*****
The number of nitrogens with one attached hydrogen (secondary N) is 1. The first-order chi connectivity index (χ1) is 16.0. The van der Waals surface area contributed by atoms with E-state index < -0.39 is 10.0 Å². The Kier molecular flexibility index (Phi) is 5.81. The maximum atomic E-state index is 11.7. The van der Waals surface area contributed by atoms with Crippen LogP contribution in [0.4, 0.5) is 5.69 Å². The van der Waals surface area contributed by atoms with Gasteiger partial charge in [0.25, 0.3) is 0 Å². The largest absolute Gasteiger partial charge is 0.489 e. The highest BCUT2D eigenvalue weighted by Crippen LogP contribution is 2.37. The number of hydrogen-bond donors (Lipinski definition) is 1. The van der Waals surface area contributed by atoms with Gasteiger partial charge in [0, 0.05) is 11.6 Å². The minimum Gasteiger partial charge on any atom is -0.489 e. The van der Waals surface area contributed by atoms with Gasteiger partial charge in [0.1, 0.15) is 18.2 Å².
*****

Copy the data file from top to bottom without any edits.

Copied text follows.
The number of nitrogens with one attached hydrogen (secondary N) is 1. The first-order chi connectivity index (χ1) is 16.0. The van der Waals surface area contributed by atoms with E-state index < -0.39 is 10.0 Å². The Kier molecular flexibility index (Phi) is 5.81. The maximum atomic E-state index is 11.7. The van der Waals surface area contributed by atoms with Crippen LogP contribution in [0.4, 0.5) is 5.69 Å². The van der Waals surface area contributed by atoms with Gasteiger partial charge in [0.25, 0.3) is 0 Å². The largest absolute Gasteiger partial charge is 0.489 e. The highest BCUT2D eigenvalue weighted by Crippen LogP contribution is 2.37. The number of hydrogen-bond donors (Lipinski definition) is 1. The van der Waals surface area contributed by atoms with Gasteiger partial charge in [0, 0.05) is 11.6 Å². The minimum Gasteiger partial charge on any atom is -0.489 e. The van der Waals surface area contributed by atoms with Gasteiger partial charge in [0.1, 0.15) is 18.2 Å².